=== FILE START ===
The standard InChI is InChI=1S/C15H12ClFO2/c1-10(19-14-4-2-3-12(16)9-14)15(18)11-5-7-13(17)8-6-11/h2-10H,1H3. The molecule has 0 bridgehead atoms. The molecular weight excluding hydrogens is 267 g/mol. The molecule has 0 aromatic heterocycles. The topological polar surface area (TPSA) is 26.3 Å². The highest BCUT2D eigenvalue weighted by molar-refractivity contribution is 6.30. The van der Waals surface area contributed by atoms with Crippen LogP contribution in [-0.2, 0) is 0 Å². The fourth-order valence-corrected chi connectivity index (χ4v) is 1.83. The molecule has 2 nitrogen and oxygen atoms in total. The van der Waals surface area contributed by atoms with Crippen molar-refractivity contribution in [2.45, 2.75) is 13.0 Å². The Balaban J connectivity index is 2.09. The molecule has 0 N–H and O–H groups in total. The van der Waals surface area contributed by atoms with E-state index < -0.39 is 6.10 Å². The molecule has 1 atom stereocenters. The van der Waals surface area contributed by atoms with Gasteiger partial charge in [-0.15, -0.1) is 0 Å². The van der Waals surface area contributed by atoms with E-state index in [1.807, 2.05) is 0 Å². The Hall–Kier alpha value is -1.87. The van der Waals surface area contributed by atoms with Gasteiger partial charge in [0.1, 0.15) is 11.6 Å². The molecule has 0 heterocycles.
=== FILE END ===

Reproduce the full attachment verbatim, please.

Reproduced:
The standard InChI is InChI=1S/C15H12ClFO2/c1-10(19-14-4-2-3-12(16)9-14)15(18)11-5-7-13(17)8-6-11/h2-10H,1H3. The molecule has 0 bridgehead atoms. The molecular weight excluding hydrogens is 267 g/mol. The molecule has 0 aromatic heterocycles. The topological polar surface area (TPSA) is 26.3 Å². The highest BCUT2D eigenvalue weighted by molar-refractivity contribution is 6.30. The van der Waals surface area contributed by atoms with Crippen LogP contribution in [-0.2, 0) is 0 Å². The fourth-order valence-corrected chi connectivity index (χ4v) is 1.83. The molecule has 2 nitrogen and oxygen atoms in total. The van der Waals surface area contributed by atoms with Crippen molar-refractivity contribution in [2.45, 2.75) is 13.0 Å². The Balaban J connectivity index is 2.09. The molecule has 0 N–H and O–H groups in total. The van der Waals surface area contributed by atoms with E-state index < -0.39 is 6.10 Å². The molecule has 1 atom stereocenters. The van der Waals surface area contributed by atoms with Gasteiger partial charge in [-0.15, -0.1) is 0 Å². The van der Waals surface area contributed by atoms with E-state index in [1.807, 2.05) is 0 Å². The Hall–Kier alpha value is -1.87. The van der Waals surface area contributed by atoms with Gasteiger partial charge in [0.1, 0.15) is 11.6 Å². The molecule has 0 heterocycles.